This gift from a supporter is on loan to my daughter for the month to help inspire her writing.
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Five Practices for NaNoWriMo Success

 

This gift from a supporter is on loan to my daughter for the month to help inspire her writing.
This is special.

Welcome to November, and National Novel Writing Month (aka NaNoWriMo)! This is a worldwide project where people try to write 50,000 words in one month. That’s about 2,000 words a day. Usually this is taking the form of a novel (though not always) and usually the goal is to go from beginning to end.

However, this is not about writing a great novel. It’s not even about writing a good novel. “Quantity, not quality!” is the mantra. As Neal Gaiman put it in his 2007 pep talk:

You write on the good days and you write on the lousy days. Like a shark, you have to keep moving forward or you die. Writing may or may not be your salvation; it might or might not be your destiny. But that does not matter. What matters right now are the words, one after another. Find the next word. Write it down. Repeat. Repeat. Repeat.

The point of it is to get yourself past that idea that you can’t write. It is about realizing that you can, in fact, produce a work even when you’re supporting a family of four as a self-employed multimedia consultant (as I was). I’ve done the project twice successfully, once unsuccessfully, and no longer “compete” because I am, in fact, a writer and published author.

I owe that in large part to the NaNoWriMo concept, which is why this entire month of LoveLifePractice is dedicated to the NaNoWriMers, in the hopes of giving them inspiration, practical tools, and reminding them of the promise of an unforgettable feeling of success when they cross that finish line 50,000 words oso away.

If you haven’t heard of it and it sounds interesting, it’s not too late to sign up! Me, I’m more of a support team this year for my daughter Kat, but if you are doing it, let me know and I’ll be glad to tailor these posts to you, my valiant Writing Warrior friend.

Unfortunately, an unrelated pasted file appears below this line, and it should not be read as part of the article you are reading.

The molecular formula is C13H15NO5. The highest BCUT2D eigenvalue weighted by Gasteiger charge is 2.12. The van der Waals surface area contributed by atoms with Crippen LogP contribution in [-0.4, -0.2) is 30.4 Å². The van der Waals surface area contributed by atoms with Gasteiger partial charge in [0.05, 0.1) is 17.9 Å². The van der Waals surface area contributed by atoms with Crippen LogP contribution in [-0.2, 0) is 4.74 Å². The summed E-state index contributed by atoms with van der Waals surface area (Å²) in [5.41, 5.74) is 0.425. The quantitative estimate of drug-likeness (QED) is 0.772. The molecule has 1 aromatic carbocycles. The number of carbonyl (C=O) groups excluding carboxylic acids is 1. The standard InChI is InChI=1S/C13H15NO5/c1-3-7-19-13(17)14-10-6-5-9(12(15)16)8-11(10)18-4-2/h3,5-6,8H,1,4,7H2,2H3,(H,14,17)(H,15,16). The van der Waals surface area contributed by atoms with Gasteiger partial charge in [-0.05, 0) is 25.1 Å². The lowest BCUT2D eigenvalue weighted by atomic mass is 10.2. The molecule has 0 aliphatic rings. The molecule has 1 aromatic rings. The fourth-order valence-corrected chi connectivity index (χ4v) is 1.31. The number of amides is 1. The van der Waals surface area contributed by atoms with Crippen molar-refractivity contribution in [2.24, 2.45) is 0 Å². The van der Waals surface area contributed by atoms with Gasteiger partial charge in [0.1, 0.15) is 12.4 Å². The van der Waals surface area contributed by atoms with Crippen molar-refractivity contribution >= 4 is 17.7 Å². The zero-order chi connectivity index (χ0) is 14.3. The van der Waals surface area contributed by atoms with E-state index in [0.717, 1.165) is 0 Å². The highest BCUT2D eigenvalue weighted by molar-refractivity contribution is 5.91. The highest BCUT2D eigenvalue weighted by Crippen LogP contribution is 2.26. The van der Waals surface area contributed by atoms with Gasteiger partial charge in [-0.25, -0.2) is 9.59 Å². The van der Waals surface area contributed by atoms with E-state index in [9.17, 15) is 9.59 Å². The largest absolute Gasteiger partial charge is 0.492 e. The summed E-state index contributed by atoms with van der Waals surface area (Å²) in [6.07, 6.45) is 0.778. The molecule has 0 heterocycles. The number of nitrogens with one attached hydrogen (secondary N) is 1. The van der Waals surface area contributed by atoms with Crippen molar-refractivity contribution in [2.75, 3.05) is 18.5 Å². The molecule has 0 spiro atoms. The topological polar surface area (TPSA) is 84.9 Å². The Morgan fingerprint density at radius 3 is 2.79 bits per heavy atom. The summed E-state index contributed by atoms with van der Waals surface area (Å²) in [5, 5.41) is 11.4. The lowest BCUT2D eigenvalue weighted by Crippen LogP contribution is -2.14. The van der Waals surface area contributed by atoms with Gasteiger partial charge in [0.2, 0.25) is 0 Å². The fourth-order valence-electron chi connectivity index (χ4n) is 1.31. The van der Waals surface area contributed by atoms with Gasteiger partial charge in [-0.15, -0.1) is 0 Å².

My Five Best NaNoWriMo Practices

For starters, here are my five key practices that make writing easier:

  1. Shut Off Distractions! I mean all of it. Airplane-mode your phone. Shut off wi-fi. Put on headphones. Build a wall of fire around yourself. DO NOT RATIONALIZE. “Oh, I need to be reachable.” Reachable is for when you’re not writing.
  2. Ruthlessly Carve Out Writing Time. “Oh, but I can’t be off the grid for an hour of writing!” That’s what I mean by rationalizing. I can totally believe that might be true – but I bet you can be off the grid for fifteen minutes. Pull out your keyboard and write. Or your notebook. Or that napkin. Got five minutes? Write. Every. Spare. Moment.
  3. Reward Yourself for Writing. Writing is when you get coffee. Writing is when you get to listen to your favorite music. Writing is when you sit in the comfy chair. Writing is when your partner rubs your shoulders (see number 4). Give yourself rewards for every thousand words, or even five hundred (but not less). Condition yourself to love the environment of writing, because the act? “Just sit down at the typewriter and bleed,” is how it has been described.
  4. Enlist Allies. Get your partner/friends/co-workers/complete strangers stoked about your word count. Explain that this is a special month, and that in December things can go back to normal, but for November, you need their help. Writing buddies are great, especially in person when you can glare at each other over the screen and growl “Write!” But social media works too; I finished my first NaNoWriMo at 2:30am on November 29th with friends all over the country cheering me on as I neared the 50,000 word mark. The shared jubilation makes my heart swell to this day.
  5. Anything but writing is procrastination. You will have the urge to outline your plot more thoroughly. To create character profiles. To configure your writing app to just the right font, or to browse for cover art, or brew a better cup of coffee, or to look for “yoga for creativity” videos on YouTube (you don’t have to, I posted it below). You’ll desperately want to edit and re-write. Don’t. That’s what December is for. This month is about writing, and when you find yourself doing anything except putting the words on the screen/paper/napkin – stop it. Write.

I know, these don’t seem like real “lifehacks”, do they? I didn’t suggest you download any apps, I didn’t give you a guided meditation to unlock your adverbs, I didn’t link you to a google calendar that shows the optimum time for writing. That’s because all of those things are things that you can do later.

After. You. Write.

(Got your word count done for the day? Great! Here’s some yoga to get you “unlocked” for tomorrow:)

Gray Miller •  LoveLifePractice.com

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